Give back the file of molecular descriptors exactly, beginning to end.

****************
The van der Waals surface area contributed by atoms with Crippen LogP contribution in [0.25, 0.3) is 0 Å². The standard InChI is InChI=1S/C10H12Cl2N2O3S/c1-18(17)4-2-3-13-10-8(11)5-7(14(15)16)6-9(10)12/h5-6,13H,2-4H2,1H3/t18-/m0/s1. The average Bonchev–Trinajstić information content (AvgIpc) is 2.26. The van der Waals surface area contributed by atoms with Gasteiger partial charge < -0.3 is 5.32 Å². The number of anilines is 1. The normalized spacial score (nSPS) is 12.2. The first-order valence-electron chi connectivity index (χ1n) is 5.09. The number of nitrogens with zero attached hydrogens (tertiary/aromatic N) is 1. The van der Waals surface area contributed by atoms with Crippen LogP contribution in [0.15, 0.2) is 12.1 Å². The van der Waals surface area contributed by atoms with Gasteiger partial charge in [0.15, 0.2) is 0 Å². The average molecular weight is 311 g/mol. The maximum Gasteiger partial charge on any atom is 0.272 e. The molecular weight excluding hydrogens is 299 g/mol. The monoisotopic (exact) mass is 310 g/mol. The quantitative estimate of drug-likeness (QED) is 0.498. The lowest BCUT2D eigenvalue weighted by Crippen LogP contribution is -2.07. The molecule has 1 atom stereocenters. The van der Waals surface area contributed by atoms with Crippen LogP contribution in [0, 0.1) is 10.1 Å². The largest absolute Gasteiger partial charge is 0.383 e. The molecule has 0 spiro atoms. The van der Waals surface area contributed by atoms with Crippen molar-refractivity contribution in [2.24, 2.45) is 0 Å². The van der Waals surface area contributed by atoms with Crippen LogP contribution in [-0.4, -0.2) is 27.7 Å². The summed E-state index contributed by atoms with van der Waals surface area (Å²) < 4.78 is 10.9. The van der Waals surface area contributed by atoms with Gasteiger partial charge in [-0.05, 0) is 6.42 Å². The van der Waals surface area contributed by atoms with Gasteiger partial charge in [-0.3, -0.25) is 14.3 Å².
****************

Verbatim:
The van der Waals surface area contributed by atoms with Crippen LogP contribution in [0.25, 0.3) is 0 Å². The standard InChI is InChI=1S/C10H12Cl2N2O3S/c1-18(17)4-2-3-13-10-8(11)5-7(14(15)16)6-9(10)12/h5-6,13H,2-4H2,1H3/t18-/m0/s1. The average Bonchev–Trinajstić information content (AvgIpc) is 2.26. The van der Waals surface area contributed by atoms with Gasteiger partial charge < -0.3 is 5.32 Å². The number of anilines is 1. The normalized spacial score (nSPS) is 12.2. The first-order valence-electron chi connectivity index (χ1n) is 5.09. The number of nitrogens with zero attached hydrogens (tertiary/aromatic N) is 1. The van der Waals surface area contributed by atoms with Crippen LogP contribution in [0.15, 0.2) is 12.1 Å². The van der Waals surface area contributed by atoms with Gasteiger partial charge in [0.15, 0.2) is 0 Å². The average molecular weight is 311 g/mol. The maximum Gasteiger partial charge on any atom is 0.272 e. The molecular weight excluding hydrogens is 299 g/mol. The monoisotopic (exact) mass is 310 g/mol. The quantitative estimate of drug-likeness (QED) is 0.498. The lowest BCUT2D eigenvalue weighted by Crippen LogP contribution is -2.07. The molecule has 1 atom stereocenters. The van der Waals surface area contributed by atoms with Crippen LogP contribution in [0, 0.1) is 10.1 Å². The largest absolute Gasteiger partial charge is 0.383 e. The molecule has 0 spiro atoms. The van der Waals surface area contributed by atoms with Crippen molar-refractivity contribution in [2.24, 2.45) is 0 Å². The van der Waals surface area contributed by atoms with Crippen LogP contribution in [-0.4, -0.2) is 27.7 Å². The summed E-state index contributed by atoms with van der Waals surface area (Å²) < 4.78 is 10.9. The van der Waals surface area contributed by atoms with Gasteiger partial charge in [-0.05, 0) is 6.42 Å². The van der Waals surface area contributed by atoms with Gasteiger partial charge in [-0.3, -0.25) is 14.3 Å².